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Binghe’s husband tells him he is beautiful, accomplished, and good, and tells him a lot of things he is not: unlovable, disgusting, bad. He says he is not ashamed of Binghe. Doesn’t the whole world already know what they are to one another? Why would Binghe need yet another proof? No, Shen Qingqiu could never be ashamed of Binghe. 

Shizun has never denied him since Maigu Ridge. 

He has not denied him, but hushes Binghe when Binghe starts to call him by his title of royal consort in the presence of some petty delegates from the demonic hinterlands. He stiffens when Binghe embraces him in front of others. He lets Binghe’s hand stay on his waist, but radiates discomfort until Binghe removes it himself. He turns his head away and closes his eyes when Binghe tries to show him in a mirror how wonderful he looks wrapped up in nothing but Binghe’s arms.

 It isn’t shyness. Shizun is not shy with his body. 

He does not like how the two of them look together. 

He stalled and stalled before he allowed his likeness to be painted with Binghe’s, and still will not look at the finished picture. It is an airy, pale, delicate painting, unfitting for a demonic lair. It is just as Binghe wanted it. In it, he rests against Shen Qingqiu’s chest, while his Shizun’s cheek touches the top of his head, his fingers deep in Binghe’s tresses. 

Why won’t Shizun look at it, if not because he’s ashamed to be Binghe’s husband? 

Binghe knows he is crazy. Xin Mo may be gone, but the emptiness still howls at the back of his head, his consciousness scarred and sutured, pieces of it still missing. Maybe they are the pieces that could have made him into the hero he fancied himself as a teenager, a rescuer of the oppressed, a shining leader, instead of a king crowned on top of a pile of corpses, whose husband can’t bear to look at their wedding portrait. 

He is crazy, and it’s wrong, but he has to hear it from Shizun’s own lips. The truth potion in this flower is not strong, and its scent and odor are masked by the wine. It will not make Shizun tell his most guarded secrets, and in the morning he will think it was the wine that made him talk. 

Shizun’s mouth smells of that wine as he turns his head, nuzzling into the crook of Binghe’s neck. “Not this again.”

“Shizun must forgive this disciple. He simply does not understand. Shizun’s words do not match his actions.”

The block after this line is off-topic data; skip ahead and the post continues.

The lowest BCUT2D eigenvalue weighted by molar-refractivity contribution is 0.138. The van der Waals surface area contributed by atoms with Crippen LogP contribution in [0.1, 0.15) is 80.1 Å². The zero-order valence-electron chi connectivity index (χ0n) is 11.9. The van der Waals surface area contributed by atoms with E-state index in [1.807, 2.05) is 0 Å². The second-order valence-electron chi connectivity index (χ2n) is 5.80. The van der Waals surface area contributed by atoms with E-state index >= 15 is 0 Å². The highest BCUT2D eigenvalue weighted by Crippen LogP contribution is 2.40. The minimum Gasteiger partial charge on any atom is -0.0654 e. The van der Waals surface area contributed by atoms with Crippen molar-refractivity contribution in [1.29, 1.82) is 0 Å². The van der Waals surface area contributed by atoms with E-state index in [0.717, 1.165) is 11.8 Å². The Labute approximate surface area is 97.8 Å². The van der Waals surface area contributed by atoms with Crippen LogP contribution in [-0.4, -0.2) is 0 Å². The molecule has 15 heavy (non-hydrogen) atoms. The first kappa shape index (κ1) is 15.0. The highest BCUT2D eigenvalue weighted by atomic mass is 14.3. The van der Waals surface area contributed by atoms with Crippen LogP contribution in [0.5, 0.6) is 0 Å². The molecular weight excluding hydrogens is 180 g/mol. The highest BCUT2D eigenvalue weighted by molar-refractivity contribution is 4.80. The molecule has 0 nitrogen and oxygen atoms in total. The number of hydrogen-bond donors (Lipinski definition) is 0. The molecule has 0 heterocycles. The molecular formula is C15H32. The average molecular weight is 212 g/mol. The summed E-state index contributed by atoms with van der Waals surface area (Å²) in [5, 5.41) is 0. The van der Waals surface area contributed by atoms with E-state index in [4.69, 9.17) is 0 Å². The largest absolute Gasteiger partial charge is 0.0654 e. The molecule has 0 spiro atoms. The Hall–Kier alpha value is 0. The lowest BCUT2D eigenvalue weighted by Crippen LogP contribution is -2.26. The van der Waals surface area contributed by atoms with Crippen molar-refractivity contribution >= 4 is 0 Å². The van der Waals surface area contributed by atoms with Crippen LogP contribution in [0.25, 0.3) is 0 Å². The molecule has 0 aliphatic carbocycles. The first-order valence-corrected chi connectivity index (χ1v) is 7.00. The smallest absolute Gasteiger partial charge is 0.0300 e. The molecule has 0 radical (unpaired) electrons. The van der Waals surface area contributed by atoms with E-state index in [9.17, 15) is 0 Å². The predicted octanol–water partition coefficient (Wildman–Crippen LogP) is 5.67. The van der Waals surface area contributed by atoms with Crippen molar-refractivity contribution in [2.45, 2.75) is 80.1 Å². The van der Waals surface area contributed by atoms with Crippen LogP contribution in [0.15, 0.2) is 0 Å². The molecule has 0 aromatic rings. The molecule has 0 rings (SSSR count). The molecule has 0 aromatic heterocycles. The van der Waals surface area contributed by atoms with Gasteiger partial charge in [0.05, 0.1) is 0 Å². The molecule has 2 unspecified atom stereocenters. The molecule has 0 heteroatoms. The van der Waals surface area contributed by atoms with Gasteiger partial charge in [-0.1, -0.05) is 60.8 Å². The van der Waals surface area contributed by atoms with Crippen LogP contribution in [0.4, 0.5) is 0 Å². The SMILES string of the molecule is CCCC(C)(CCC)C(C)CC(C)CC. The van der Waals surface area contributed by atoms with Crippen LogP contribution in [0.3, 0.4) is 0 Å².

Shizun touches his chin, fingertips feather-light, and presses a dry soft kiss on his jaw. (Shizun never simply grabs him and kisses him with wild passion. Passion is something that must be coaxed, teased, persuaded out of him like a prize, whereas Binghe can barely keep his hands to himself at any time of the day. He does not want to ask why; he fears the answer is the same as the one to all his other questions.) 

Shen Qingqiu repeats, “Anyone would be proud to have such a husband.” 

“Then why isn’t Shizun?” Binghe asks softly, his throat tight. He strokes his hand along Shen Qingqiu’s back, soothing. There is no tension or stiffness there now, here in the warm lamp-lit dark of their own rooms, with Shizun pliant with food and wine and tenderness. 

“Mm. I’m only—” and with that, the stiffness returns. Binghe moves his hand along Shizun’s spine, just how he knows Shizun likes it, and Shizun sighs and relaxes. “Binghe, I’m ashamed of myself.”

Binghe’s hand stops. It is a question in itself. 

Shizun sighs and closes his eyes, a slight frown tightening his forehead. “It is an unpleasant subject.”

Binghe waits, resuming the movement. The potion will do its work. 

“This isn’t how it was supposed to go.” He taps Binghe’s nose, as if reproaching a child. “You were meant to marry someone else, many other someone elses. I was meant to… continue teaching, if I could. While my days away, help people along, practice calligraphy, cultivate at my leisure. Instead, we ended up in this disgraceful way.”

Binghe feels like he is swallowing gravel, but he waits. 

“This master never wanted to be an empress, or a wife. What kind of work is that for a man? What kind of man ends up with such work? In any crowd, there is always someone who has read or heard lurid pornography with my name in it. That is all Shen Qingqiu is now, the immortal master who spread his legs for his own disciple. I used to wear this name like a crown, now it is equivalent to… to…” He seems at lost for an analogy, and gives up. “Well, it has lost any dignity it once had.” 

Shizun sighs again, and shifts until he faces away from Binghe. His chest moves faster than it had a moment ago, his heart has picked up a fretful pace. “He tried to get away from it,” he mumbles, and Binghe no longer knows who he is talking about. “From his past. I’ve messed it up for him, too. Once a whore, always a—”

“Shizun!” Binghe chokes out. 

Shizun’s head snaps around, startled out of his drowsiness. “Oh. I’ve upset you.” He cups Binghe’s face and rubs his thumbs at the moisture gathering in the corners of Binghe’s eyes. “Do not cry, Binghe. This master has had too much wine and is talking nonsense. Don’t cry, silly child.” 

“Shizun is not a—that word.” Binghe grabs Shizun’s wrists, turns his head to kiss his palm. “I didn’t mean—How can Shizun—”

“Binghe, it’s all right. You haven’t done anything wrong. Please don’t cry.” Shizun kisses him then, small soft kisses across his cheeks, stopping at his mouth, insisting until Binghe parts his lips and lets himself be pulled into a deeper kiss. He clings and cries harder.

Shizun truly finds nothing wrong with Luo Binghe. To him, Binghe is a prodigy, he is beautiful, he is talented, a king of men and demons. He is Shizun’s good little monster, deserving of all the love in the world.

The only one Shen Qingqiu is ashamed of is Shen Qingqiu. 

And Binghe doesn’t know how to fix that.